Cloud-services provider Rackspace is the latest IT company to abandon the public spotlight for the relative quiet and serenity of private ownership. The San Antonio, Texas-based company was acquired Aug. 26 by Apollo Global Management for $4.3 billion net cash, or $32 per share.
The deal is expected to close in Q4, the company said.
Rackspace provides hybrid cloud-based services that enable businesses to run their workloads in a public or private cloud. Competitors it faces on a daily basis include Amazon Web Services, Google Cloud, Microsoft Azure and a number of others.
Latest in a Line of Changeovers
Rackspace's news is only the latest in a long line of companies that have made this move in the last five years. The most highly visible such move was made by Dell Inc. in 2013, when founder Michael Dell and his financial partners took the company private for $25 billion.
Other companies inside this trend include Ingram Micro (2016), Marketo (2016), Informatica (2015), Riverbed (2015), Veritas (2015), Websense (2013) and BMC (2013). Who's next? Seagate Technologies has been mentioned as a candidate for at least six years.
Michael Dell told eWEEK after his company's move to private ownership that "we can focus 100 percent on our customers so we don't have to focus on other things, shareholders, and that allows us to make bold decisions, invest for the long term ... We innovate across a lot of spaces on behalf of our customers, and having the freedom to do that without this 89-day planning cycle is just delightful with a business with the scale of ours.
"Customer reaction has been very positive, business has been up double digits since we went private, so customers are throwing orders our way at a rapid rate. We're really thrilled with the results."
Will Rackspace Appreciate the Move? It's Likely
Will Rackspace eventually be as delighted as Dell was? Chances are good; most companies who've made the jump are glad they did, if for control purposes only.
Rackspace is in the middle of a broad, long-term shift toward focusing on cloud-managed services after starting out only as a hosting facility. The company is choosing not to compete as often with the largest public cloud providers, but rather to partner with them and support their customers, Molly Gallaher Boddy, Research Analyst at Technology Business Research, Inc., wrote in a media advisory.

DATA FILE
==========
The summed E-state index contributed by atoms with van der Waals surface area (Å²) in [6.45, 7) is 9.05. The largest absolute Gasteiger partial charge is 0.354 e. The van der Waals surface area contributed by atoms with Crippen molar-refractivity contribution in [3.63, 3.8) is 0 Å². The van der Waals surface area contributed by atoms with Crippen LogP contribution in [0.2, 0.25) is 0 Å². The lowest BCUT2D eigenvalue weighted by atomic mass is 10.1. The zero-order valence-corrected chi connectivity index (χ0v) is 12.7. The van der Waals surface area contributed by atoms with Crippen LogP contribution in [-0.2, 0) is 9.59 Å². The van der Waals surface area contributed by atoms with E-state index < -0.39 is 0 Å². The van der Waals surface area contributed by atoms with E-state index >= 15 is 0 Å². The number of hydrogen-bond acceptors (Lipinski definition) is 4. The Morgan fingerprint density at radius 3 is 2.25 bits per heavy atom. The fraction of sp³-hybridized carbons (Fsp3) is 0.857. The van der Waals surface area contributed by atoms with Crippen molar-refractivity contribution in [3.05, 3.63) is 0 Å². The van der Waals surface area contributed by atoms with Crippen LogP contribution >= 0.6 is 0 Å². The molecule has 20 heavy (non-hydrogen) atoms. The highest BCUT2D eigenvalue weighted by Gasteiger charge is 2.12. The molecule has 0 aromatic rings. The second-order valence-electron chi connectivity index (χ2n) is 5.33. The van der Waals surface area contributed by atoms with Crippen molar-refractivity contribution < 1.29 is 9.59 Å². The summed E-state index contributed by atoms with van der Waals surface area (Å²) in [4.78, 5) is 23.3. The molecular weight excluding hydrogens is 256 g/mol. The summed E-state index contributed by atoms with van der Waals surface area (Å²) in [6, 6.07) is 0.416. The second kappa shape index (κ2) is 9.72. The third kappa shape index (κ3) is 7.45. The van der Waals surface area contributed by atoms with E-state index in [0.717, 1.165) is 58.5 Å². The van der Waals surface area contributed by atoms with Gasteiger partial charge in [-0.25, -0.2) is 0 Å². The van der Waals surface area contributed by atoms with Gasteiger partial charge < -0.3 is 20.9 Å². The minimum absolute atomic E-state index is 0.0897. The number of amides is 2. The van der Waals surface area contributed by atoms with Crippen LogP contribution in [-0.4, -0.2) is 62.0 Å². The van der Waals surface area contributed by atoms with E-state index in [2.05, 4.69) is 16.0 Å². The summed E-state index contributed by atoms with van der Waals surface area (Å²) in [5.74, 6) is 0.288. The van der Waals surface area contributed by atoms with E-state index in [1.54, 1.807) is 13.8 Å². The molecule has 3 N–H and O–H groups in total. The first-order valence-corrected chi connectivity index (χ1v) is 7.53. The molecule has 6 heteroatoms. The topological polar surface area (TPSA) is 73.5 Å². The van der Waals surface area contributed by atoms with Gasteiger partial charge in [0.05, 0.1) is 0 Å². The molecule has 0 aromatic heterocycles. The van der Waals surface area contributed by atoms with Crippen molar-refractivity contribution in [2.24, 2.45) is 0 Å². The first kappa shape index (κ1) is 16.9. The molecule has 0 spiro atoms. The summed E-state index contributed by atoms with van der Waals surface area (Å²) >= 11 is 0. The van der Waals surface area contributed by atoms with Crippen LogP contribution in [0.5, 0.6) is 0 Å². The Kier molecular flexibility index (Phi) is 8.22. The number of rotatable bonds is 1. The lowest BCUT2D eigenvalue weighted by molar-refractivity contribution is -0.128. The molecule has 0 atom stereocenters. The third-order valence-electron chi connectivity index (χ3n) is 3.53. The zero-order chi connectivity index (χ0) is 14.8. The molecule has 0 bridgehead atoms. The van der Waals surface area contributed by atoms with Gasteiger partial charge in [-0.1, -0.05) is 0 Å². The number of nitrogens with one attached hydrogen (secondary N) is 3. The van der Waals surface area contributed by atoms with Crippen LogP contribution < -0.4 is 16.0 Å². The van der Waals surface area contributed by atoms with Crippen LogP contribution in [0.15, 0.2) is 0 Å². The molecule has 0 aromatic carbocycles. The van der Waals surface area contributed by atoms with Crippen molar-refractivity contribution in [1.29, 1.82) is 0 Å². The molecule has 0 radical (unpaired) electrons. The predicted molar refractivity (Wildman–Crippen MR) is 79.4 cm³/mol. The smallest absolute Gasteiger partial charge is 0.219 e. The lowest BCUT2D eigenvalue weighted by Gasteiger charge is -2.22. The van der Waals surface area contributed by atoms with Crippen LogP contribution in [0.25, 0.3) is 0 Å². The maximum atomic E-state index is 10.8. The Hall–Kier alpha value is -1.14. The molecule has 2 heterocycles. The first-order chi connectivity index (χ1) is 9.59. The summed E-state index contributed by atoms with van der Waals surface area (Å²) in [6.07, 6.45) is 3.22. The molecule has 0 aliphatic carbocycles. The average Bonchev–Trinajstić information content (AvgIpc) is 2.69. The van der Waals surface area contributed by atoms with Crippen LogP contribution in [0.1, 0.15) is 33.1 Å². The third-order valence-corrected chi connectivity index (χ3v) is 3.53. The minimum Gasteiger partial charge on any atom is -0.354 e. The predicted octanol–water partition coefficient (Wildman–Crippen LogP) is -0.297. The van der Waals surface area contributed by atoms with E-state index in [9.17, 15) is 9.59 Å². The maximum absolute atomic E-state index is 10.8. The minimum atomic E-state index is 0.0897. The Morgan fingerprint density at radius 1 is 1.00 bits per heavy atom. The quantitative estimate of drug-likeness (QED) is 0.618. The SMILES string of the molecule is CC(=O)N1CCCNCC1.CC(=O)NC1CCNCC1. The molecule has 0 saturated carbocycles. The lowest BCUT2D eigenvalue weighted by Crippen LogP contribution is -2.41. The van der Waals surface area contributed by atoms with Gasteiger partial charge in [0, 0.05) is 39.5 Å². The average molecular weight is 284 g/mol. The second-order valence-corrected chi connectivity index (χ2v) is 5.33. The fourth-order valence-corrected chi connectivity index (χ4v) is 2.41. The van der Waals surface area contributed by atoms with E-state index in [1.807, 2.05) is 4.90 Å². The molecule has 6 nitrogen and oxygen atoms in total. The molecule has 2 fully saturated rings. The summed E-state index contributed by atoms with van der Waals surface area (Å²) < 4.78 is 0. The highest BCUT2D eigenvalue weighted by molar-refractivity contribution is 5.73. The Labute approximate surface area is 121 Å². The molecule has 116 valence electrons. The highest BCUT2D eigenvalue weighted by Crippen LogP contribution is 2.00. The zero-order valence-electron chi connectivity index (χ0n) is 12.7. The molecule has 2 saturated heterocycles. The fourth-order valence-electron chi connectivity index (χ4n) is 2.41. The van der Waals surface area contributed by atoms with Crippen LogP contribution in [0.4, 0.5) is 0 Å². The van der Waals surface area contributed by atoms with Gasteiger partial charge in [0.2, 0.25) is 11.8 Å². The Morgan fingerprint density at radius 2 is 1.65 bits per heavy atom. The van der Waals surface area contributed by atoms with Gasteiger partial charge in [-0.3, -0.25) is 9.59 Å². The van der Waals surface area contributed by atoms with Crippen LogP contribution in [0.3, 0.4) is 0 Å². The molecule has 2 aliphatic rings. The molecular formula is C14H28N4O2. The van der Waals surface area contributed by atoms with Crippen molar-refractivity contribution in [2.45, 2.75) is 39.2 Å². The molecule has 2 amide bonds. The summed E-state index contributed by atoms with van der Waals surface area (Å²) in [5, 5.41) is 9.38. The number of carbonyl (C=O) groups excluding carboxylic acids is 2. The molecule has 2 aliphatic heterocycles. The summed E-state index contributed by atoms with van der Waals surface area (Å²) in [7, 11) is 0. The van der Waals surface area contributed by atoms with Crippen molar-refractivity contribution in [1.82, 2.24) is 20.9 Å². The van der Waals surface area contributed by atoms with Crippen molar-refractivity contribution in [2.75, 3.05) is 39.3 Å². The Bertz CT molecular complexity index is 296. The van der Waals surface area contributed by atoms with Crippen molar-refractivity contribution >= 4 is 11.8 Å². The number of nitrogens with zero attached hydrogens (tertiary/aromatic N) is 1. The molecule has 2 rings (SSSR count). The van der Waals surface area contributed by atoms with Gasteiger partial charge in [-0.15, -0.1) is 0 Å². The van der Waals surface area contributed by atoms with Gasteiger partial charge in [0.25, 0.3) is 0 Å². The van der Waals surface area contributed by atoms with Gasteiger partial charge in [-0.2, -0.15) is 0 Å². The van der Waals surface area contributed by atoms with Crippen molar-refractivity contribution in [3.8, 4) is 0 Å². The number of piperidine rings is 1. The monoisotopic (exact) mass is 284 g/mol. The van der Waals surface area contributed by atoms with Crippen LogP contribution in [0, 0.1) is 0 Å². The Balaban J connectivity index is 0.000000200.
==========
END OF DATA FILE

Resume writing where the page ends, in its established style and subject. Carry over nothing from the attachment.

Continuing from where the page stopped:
"Going private will give Rackspace the time and space it requires to further develop this services-centric cloud roadmap without reporting to Wall Street; going private will also enable Rackspace to spend more heavily as it invests for the future," Boddy said.
As was the case for Dell, going private would give Rackspace much-needed capital to redefine its cloud path forward, Boddy said.
"With its recent focus on third-party managed services, Rackspace has experienced public scrutiny due to questions from the investor community," Boddy said. "Rackspace's shifting business model has created uncertainty for those following the company.
Rackspace Required New Capital for Expansion
"Although Rackspace has reported early customer wins and new logos with its recently-debuted Fanatical Support for AWS and Fanatical Support Microsoft Azure, the company requires additional capital to further focus its business on third-party Fanatical Support—Rackspace's brand of high-touch managed services—and to win enterprise accounts.
Boddy said that her firm, TBR, believes that private cloud OpenStack users will become key tenants of Rackspace's business moving forward, because the company has made the decision to throw its weight behind supporting customers of the largest public cloud vendors while simultaneously catering to hybrid cloud customers looking for managed, private OpenStack deployments.
Rackspace nonetheless faces a rapidly crowding cloud services market. As vendors such as IBM, Accenture and Hewlett Packard Enterprise (HPE) build and acquire talent around the most-used cloud platforms (while enhancing their capabilities around open-source solutions such as OpenStack), Rackspace will have to contend with a number of strong cloud-managed-services competitors.
Going private will allow Rackspace to build its private OpenStack and Fanatical Support portfolios and customer bases with less outside pressure, but, perhaps more importantly, the move provides the company a chance to fully differentiate its managed services approach from the approaches of a growing number of cloud entrants, Boddy said.